Every year new fitness trends come and go, and while its motivating changing your fitness routine from time to time, let’s not forget that most of these freshly-made trends are simply new combinations of what has been already invented. Mastering the fitness basics is essential for a functional body and it is a must know to engage in any type of exercise safely and more importantly, to achieve maximum results. In this article we are going to help you learn in detail the perfect technique of what are some of the most effective exercises to tone up and keep strong arms, legs and core: lunges, press-ups, plank and leg raises.
They will help you strengthen your legs and buttocks, improve posture and loosen up your hips flexors (inner hip), which tend to become stiff from sitting or standing long hours. Main muscles involved are quadriceps, hamstrings and gluteus maximus (thighs and bottom).
Position the feet hip – width apart, toes facing forward.
- Step directly forwards with the right leg a sufficient distance to enable both knees to bend at right angle (90 degrees) as the body is lowered.
- Keep the body upright and the toes pointing forwards. Concentrate on maintaining the feet at hip width distance whist alternating the stepping action. This helps to maintain a good an stable base.
- Look directly forward and bring the chin slightly in whilst pulling up from the crown to help the back stay upright
- Ensure that the trailing knee does not contact the floor. Keep your front knee on top of the ankle all while lowering the back knee.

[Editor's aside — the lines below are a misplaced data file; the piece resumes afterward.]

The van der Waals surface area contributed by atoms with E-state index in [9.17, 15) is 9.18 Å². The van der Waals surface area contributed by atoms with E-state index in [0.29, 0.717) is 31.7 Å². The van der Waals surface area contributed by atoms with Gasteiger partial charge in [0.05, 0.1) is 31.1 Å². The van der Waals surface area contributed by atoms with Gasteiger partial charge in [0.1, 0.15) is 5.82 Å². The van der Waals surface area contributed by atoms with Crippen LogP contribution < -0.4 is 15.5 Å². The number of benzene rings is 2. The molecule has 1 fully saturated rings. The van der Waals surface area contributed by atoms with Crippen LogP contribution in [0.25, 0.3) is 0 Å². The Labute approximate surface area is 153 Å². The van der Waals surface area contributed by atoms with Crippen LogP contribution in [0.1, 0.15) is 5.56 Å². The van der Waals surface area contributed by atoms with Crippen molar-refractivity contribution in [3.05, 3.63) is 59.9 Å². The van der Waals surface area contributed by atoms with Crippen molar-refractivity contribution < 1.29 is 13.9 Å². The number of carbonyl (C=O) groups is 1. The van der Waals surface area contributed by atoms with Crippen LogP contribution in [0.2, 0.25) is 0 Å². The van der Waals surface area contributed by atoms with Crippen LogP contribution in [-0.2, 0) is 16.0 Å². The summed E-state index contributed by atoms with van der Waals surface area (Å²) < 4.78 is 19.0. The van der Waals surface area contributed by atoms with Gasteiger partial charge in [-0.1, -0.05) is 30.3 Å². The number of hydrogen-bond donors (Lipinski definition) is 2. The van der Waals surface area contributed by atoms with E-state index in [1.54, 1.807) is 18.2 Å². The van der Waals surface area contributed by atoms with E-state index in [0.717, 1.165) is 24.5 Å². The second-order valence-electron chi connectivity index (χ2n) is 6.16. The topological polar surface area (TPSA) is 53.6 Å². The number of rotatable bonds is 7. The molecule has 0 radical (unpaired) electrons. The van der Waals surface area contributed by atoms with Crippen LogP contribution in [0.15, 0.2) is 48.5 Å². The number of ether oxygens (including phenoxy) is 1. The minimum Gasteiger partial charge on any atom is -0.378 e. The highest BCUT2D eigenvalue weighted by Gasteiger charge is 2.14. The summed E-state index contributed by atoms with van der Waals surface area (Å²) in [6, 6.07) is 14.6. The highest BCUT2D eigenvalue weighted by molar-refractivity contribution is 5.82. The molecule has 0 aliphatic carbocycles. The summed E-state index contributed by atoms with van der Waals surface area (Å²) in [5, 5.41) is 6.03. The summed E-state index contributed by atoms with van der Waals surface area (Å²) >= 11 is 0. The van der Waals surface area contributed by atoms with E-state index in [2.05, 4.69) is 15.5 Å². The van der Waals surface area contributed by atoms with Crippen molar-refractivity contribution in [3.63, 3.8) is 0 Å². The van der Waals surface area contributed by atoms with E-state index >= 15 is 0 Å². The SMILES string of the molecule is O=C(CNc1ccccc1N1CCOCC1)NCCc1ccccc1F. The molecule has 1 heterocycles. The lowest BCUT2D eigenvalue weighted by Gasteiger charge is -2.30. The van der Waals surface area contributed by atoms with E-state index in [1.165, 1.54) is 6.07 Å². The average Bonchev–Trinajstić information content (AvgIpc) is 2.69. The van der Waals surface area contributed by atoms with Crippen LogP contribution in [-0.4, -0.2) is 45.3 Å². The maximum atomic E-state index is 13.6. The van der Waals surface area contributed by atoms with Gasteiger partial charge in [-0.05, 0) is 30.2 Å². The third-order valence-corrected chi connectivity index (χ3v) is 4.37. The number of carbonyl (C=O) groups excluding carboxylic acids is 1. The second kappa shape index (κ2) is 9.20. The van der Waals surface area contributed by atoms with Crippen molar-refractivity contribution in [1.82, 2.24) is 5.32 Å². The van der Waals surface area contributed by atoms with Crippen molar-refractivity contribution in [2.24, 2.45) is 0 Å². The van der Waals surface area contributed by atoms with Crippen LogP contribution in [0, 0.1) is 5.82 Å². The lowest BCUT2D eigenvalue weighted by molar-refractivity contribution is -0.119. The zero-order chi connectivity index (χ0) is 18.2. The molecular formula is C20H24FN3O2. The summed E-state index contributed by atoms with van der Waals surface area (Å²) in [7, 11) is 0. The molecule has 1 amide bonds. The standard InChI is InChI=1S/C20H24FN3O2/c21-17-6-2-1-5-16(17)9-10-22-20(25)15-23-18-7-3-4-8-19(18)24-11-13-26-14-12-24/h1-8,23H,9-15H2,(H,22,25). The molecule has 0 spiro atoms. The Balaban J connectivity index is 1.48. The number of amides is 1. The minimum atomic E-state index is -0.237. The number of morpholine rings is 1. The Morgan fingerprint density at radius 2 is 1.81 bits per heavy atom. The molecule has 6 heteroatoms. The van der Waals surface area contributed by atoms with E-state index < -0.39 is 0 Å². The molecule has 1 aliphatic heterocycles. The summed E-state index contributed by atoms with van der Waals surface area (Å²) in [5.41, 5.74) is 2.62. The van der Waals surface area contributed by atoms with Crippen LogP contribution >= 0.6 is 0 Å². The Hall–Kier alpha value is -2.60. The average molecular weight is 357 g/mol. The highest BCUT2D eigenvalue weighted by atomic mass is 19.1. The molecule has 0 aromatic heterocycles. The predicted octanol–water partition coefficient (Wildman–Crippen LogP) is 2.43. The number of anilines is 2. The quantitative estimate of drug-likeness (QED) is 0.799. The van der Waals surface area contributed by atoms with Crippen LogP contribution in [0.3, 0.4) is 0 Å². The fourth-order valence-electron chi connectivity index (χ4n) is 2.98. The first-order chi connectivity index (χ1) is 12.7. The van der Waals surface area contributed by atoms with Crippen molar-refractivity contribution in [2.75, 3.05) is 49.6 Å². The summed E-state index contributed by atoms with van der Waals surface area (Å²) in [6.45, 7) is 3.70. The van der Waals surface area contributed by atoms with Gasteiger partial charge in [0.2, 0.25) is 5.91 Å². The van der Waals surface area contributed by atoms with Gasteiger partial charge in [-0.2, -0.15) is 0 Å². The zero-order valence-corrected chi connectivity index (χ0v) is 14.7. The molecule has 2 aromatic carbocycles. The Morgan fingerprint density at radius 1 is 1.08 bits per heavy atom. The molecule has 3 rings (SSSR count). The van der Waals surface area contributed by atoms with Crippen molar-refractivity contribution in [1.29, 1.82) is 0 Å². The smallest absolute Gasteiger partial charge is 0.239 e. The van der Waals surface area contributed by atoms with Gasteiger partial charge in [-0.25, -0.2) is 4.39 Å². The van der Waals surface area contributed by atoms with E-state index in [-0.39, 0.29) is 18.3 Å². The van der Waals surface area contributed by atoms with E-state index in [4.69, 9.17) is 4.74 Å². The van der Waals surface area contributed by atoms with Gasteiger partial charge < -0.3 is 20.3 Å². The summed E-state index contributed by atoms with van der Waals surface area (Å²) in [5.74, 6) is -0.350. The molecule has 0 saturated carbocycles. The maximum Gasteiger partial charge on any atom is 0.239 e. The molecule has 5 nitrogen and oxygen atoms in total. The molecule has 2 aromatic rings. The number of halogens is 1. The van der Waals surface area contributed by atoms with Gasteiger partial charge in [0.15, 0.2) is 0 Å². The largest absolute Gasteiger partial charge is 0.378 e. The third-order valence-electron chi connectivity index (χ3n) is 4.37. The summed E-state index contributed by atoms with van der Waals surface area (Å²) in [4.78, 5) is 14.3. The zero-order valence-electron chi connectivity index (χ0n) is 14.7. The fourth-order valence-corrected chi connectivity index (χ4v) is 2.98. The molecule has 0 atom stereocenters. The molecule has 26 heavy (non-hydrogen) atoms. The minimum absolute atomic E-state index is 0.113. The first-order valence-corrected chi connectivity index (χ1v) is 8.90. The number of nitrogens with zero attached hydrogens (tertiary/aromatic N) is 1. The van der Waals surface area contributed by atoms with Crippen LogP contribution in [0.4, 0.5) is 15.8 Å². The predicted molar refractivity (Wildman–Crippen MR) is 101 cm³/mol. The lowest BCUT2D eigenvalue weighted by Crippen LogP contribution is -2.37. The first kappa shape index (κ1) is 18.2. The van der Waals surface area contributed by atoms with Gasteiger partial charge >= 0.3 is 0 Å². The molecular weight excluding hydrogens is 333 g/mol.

- Relax the shoulders and arms.
- Drive back the right leg to the starting position. Repeat, alternating the leading leg to the desired number of repetitions.
More advance variations, you could try holding the lunge for a few seconds with both knees on a 90 degree or performing the exercise with the back foot on a step or bench (Bulgarian lunges, as shown in the image).
- Some individuals may find the lunge stressful on the knees. If so, one alternative is lowering the knee only half way.
- If balance is a problem, then all repetitions can be completed on one leg at a time maintaining a split stance position, and holding onto something (like a wall) or someone by your side if necessary.
They are one of the most self-empowering exercises, working on your pectorals, shoulders, biceps, triceps and core.
- Box position (beginners)– with hands on the floor shoulder width and a half apart, knees under hips. This variation is ideal for those who always have struggled with this exercise. You will start building strength on your upper body and core until you can easily pass to the next variation after a couple of weeks of training or so.
- ¾ Position (intermediate) – with hands on the floor shoulder width and a half apart, weight resting above knees. This variation engages a little more your core. Make sure your knees are in a comfortable position, resting the weight on the top of the knee, not the end itself.
- Full position (advanced) – with hands on the floor, shoulder width and a half apart, legs straight and feet on the floor.